Each close-season transfer window has a defining 'saga' and everything points to the next revolving around Jadon Sancho and Manchester United.
Media reports began to circulate on Thursday claiming Sancho is set to leave Borussia Dortmund at the end of the season, having emerged as one of world football's next great hopes since joining from Manchester City.
The England international seems likely to return home later this year and United is rumoured to be leading the chase, ready to pay £120million for his signature.
United's issues on the flanks are nothing new. For several years it has seemingly operated with a bizarre square-pegs-round-holes policy, assigning numerous players who clearly aren't wingers to wide roles.
We looked at the data to understand how Sancho stacks up with United's current attacking options.
A PROLIFIC CREATOR
It's difficult to imagine Sancho joining United and not having a swift and decisive impact. The only other genuine winger in their squad is Daniel James, and while the Wales international has enjoyed a solid debut season after a shock move, he has faded recently and clearly lacks a certain presence.
After Andreas Pereira (31), Fred (30) and Marcus Rashford (24), James (23) has created the most Premier League chances for United this season and his haul of six assists isn't matched by any of his team-mates.
By comparison, Sancho has laid on 47 opportunities for team-mates in the Bundesliga this season, the fifth-highest in the division, and his haul of 13 assists is the same amount as James, Anthony Martial and Rashford combined.
SUBTLETY IN THE FINAL THIRD
The United squad isn't exactly blessed with lots of physical attackers renowned for their aerial ability, which suggests hooking hopeful crosses into the box does not represent a fertile route to goal.
For the most part, United forwards aren't desperate to cross, with Pereira (28), Rashford (19) and Martial (7) often looking for alternative ways to penetrate the box, but James (79) is the 11th most-frequent crosser in the league, even if he's some way off Trent Alexander-Arnold (159).
Sancho fits in more with the former group, supplying only 22 crosses this season. Perhaps such a low figure is justified by the fact only five per cent were accurate.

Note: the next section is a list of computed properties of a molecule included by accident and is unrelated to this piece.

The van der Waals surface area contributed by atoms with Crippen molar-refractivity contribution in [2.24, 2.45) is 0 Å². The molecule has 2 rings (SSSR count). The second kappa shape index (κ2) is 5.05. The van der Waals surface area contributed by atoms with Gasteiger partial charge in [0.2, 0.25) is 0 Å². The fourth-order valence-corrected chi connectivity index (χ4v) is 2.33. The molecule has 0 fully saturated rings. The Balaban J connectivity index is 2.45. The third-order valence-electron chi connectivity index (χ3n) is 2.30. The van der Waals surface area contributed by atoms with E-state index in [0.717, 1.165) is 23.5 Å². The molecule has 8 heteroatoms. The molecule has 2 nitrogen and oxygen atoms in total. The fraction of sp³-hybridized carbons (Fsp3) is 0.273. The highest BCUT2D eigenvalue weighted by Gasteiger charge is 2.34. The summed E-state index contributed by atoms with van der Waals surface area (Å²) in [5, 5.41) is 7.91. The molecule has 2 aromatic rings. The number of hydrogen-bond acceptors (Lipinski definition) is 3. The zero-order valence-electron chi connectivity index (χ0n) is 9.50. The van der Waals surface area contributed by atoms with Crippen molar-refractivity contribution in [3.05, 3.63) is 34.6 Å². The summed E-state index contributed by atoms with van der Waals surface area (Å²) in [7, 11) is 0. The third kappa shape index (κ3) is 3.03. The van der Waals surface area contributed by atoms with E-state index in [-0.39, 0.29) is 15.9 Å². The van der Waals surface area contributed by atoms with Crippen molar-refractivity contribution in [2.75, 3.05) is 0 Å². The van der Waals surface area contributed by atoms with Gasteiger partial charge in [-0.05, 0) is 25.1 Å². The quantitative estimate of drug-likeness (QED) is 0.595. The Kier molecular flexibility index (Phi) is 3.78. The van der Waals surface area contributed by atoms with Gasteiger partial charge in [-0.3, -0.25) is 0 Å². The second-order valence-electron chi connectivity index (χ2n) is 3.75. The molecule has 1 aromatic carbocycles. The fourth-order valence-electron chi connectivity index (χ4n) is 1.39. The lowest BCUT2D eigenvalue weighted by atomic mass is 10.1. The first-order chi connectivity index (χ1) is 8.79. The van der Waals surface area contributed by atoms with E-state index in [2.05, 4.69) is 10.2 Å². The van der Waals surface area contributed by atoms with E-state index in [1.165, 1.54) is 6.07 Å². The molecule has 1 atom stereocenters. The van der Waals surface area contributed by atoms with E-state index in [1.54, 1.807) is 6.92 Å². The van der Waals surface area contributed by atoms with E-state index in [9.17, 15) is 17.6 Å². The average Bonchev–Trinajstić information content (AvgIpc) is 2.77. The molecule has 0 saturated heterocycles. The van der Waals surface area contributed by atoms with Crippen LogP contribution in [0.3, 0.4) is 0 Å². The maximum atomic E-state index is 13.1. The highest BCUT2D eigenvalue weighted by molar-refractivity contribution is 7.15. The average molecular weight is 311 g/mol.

Nevertheless, this does suggest Sancho is more subtle and deliberate with his creativity, and given he has crafted comfortably more chances and goals than the United contingent, it is difficult to argue he should alter his style.
A KEY INFLUENCE
As someone who creates so many opportunities, it wouldn't be unusual to expect Sancho to be somewhat wayward in possession, given the necessity to take risks.
But 80 per cent of his 496 passes into the final third have been accurate. Of the 284 Bundesliga players to play at least 50 passes into that part of the pitch, only 11 have greater accuracy than Sancho, though none of those attempted more than 308.
Martial, Fred, Mason Greenwood, Luke Shaw, Juan Mata and Jesse Lingard have all been more accurate in the final third, but Sancho has attempted far more passes, while none of them have got anywhere close to the Dortmund star's chance creation record.
DEADLY WHEN IT MATTERS
Sancho's not just a creator, however.
As well as his 13 assists, Sancho has also chipped in with 12 Bundesliga goals this season, a figure bettered by only Robert Lewandowski (22) and Timo Werner (20).
Those 12 goals came from 33 attempts, meaning he is averaging almost a goal every three shots, comfortably better than Martial (17 per cent of 48 shots) and Rashford (19 per cent of 74 shots).
A complete player in attack, Sancho offers an all-round threat that United simply do not possess.
He also appears to be the ideal player for United stylistically, with his attributes and dynamism similar to the likes of Martial, Rashford and Greenwood, around whom club seem intent on building their future.
Will Sancho be the next to join that trio?